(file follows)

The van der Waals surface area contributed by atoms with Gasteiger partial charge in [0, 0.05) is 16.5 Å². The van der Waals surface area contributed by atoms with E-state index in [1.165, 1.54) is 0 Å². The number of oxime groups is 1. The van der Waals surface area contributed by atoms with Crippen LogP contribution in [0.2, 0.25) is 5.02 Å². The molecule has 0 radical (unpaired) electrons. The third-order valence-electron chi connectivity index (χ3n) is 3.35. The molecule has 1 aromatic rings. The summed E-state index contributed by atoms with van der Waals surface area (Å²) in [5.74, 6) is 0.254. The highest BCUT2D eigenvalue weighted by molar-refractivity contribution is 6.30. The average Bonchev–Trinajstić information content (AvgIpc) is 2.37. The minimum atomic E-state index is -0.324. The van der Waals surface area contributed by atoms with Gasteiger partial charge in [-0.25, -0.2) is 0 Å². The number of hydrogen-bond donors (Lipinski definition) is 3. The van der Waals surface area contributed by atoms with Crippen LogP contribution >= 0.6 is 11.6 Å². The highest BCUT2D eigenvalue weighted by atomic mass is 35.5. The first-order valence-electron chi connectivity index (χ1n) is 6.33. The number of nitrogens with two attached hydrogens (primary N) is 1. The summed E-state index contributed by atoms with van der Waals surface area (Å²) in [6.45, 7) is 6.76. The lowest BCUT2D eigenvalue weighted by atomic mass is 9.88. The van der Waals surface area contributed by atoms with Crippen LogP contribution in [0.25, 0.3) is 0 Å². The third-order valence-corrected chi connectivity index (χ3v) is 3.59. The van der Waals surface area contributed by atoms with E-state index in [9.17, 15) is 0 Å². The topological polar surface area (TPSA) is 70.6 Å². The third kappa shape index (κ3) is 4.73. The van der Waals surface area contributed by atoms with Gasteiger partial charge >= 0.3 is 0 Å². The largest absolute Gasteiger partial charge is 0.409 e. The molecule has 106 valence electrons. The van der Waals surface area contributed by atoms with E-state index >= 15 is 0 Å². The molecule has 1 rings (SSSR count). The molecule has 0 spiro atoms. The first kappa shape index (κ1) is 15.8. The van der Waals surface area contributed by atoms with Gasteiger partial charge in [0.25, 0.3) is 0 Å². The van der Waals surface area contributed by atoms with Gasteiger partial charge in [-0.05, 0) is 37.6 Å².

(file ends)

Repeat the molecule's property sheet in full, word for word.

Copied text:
The van der Waals surface area contributed by atoms with Gasteiger partial charge in [0, 0.05) is 16.5 Å². The van der Waals surface area contributed by atoms with E-state index in [1.165, 1.54) is 0 Å². The number of oxime groups is 1. The van der Waals surface area contributed by atoms with Crippen LogP contribution in [0.2, 0.25) is 5.02 Å². The molecule has 0 radical (unpaired) electrons. The third-order valence-electron chi connectivity index (χ3n) is 3.35. The molecule has 1 aromatic rings. The summed E-state index contributed by atoms with van der Waals surface area (Å²) in [5.74, 6) is 0.254. The highest BCUT2D eigenvalue weighted by molar-refractivity contribution is 6.30. The average Bonchev–Trinajstić information content (AvgIpc) is 2.37. The minimum atomic E-state index is -0.324. The van der Waals surface area contributed by atoms with Gasteiger partial charge in [-0.25, -0.2) is 0 Å². The number of hydrogen-bond donors (Lipinski definition) is 3. The van der Waals surface area contributed by atoms with Crippen LogP contribution >= 0.6 is 11.6 Å². The highest BCUT2D eigenvalue weighted by atomic mass is 35.5. The first-order valence-electron chi connectivity index (χ1n) is 6.33. The number of nitrogens with two attached hydrogens (primary N) is 1. The summed E-state index contributed by atoms with van der Waals surface area (Å²) in [6.45, 7) is 6.76. The lowest BCUT2D eigenvalue weighted by atomic mass is 9.88. The van der Waals surface area contributed by atoms with Crippen LogP contribution in [0.25, 0.3) is 0 Å². The third-order valence-corrected chi connectivity index (χ3v) is 3.59. The van der Waals surface area contributed by atoms with E-state index in [9.17, 15) is 0 Å². The topological polar surface area (TPSA) is 70.6 Å². The third kappa shape index (κ3) is 4.73. The van der Waals surface area contributed by atoms with Gasteiger partial charge >= 0.3 is 0 Å². The largest absolute Gasteiger partial charge is 0.409 e. The molecule has 106 valence electrons. The van der Waals surface area contributed by atoms with E-state index >= 15 is 0 Å². The molecule has 1 rings (SSSR count). The molecule has 0 spiro atoms. The first kappa shape index (κ1) is 15.8. The van der Waals surface area contributed by atoms with Gasteiger partial charge in [0.25, 0.3) is 0 Å². The van der Waals surface area contributed by atoms with Gasteiger partial charge in [-0.05, 0) is 37.6 Å².